This is the reference for the SeaTable API. On this page you will find everything you need to use the SeaTable API.

The SeaTable API is organized around REST. Our API has predictable resource-oriented URLs, accepts form-encoded request bodies, returns JSON-encoded responses, and uses standard HTTP response codes, authentication, and verbs.

Take a look at our development quick start guide for concrete examples or guided first steps. Or if you are not a developer, use SeaTable’s no-code Integrations like Zapier, or N8n to get started with SeaTable without any coding required. Almost all resources can be found in our Help Area.


Before you begin, ensure that you have a SeaTable Cloud account. If you have no account, please register for a free SeaTable Cloud account.

Get started with the SeaTable API

Start experimenting with SeaTable API using this website, which lets you run SeaTable API commands directly from your browser. You need no testing environment, you can start right away to work with your bases, tables and rows via the SeaTable API.


No user data leaves your browser

Everything what you do on this website, happens solely on your browser. Every API-Request is send directly from your browser to SeaTable Cloud. Therefore you don't have to worry. You can enter and use your real credentials and tokens.

Examples of what you can do with the SeaTable API

So don't let us waste time and let's start right away. The first step with every API is to think about what you want to do. Here are some examples:

Write data to a base and read it out again

Step 1: Create an API-Token

The first step is to create an API-Token with write permission for one of your bases at SeaTable Cloud. If you don't know how to do this, check this help article. You only have to do this once! The API-Token keeps valid forever for this specific base. Of course you can generate as many API-Tokens as you want. You can even use the API to generate additional API-Tokens.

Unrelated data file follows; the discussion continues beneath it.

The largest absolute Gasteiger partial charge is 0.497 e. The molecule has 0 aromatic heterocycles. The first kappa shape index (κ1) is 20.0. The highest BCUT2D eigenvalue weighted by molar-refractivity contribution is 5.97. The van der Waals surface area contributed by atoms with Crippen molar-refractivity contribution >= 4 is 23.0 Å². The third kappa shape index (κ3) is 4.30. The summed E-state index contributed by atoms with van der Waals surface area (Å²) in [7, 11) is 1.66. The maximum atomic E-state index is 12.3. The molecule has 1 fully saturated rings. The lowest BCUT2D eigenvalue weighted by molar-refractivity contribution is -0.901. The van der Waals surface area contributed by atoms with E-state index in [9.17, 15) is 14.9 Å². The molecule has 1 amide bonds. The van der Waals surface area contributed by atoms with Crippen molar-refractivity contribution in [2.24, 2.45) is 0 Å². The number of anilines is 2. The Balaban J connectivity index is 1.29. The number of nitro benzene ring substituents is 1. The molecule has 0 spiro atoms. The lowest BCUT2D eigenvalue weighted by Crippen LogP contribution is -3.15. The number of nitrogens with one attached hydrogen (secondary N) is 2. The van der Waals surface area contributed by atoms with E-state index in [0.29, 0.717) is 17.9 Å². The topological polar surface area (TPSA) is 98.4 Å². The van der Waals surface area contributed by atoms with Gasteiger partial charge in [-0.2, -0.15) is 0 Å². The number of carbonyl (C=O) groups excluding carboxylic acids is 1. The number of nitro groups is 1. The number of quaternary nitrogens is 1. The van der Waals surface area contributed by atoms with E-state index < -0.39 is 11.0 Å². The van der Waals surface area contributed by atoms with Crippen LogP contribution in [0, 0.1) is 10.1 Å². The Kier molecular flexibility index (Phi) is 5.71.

An API-Token might look like this: 1de50f1a57143bfe72873cbbd28ecb4de9eb3c61

Step 2: Generate Base-Token

Next you need the API-Token to generate a Base-Token. The Base-Token is only valid for three days and exactly for the one base for which you created the API-Token. If you want to interact with your base more frequently via API, you need to repeat this step. You need the Base-Token to authenticate all the following API requests.

The result of the Get Base-Token with API-Token request might look like this. Write down all values, you will need them in the following. The access_token, this long string of characters, is what we will call a Base-Token in all future requests. The dtable_uuid is equivalent to base_uuid.

  "app_name": "my first api token",
  "access_token": "eyJ0eXAiOiJKV1QiLCJhbGciOiJIUzI1NiJ9.eyJleHAiOjE2ODA0NDcxMTQsamX0YWJsVZ80dWlkIjoiZmJlMTZkNzMtYjI4Zi00YWY4LWIzOWQtZDc4YzU3YTg4YjkwIiwidXNlcm5hbWUiOiIiLCJwZXJtaXNzaW9uIjoicnciLCJhcHBfbmFtZSI6InRlc3QifQ.huQz07WOQUvaJNy2bTR2iRm0-oATjaMGPAAIYtpkZjU",
  "dtable_uuid": "fb3f1d72-b28f-3af8-a29d-d78c57a88b90",
  "dtable_server": "",
  "dtable_socket": "",
  "dtable_db": "",
  "workspace_id": 234,
  "dtable_name": "My Base"

Step 3: Get to know the structure of your base

Equipped with the Base-Token we can start to display the current structure of the base. Use the Get Metadata request and pass the Base-Token and the base_uuid as parameters. The result will be a very long metadata object which contains all tables with all their columns and views. The metadata does not contain any data, it contains only the structure of your base.

Use the small arrows in the response box to fold the elements to get an overview of the complete object. The result might look like this:

  "metadata": {
    "tables": [
        "_id": "0000",
        "name": "Table1",
        "columns": [{
            "name": "First name",
            "name": "Last name",
        "views": [..]
    "version": 482,
    "format_version": 7,
    "settings": {..}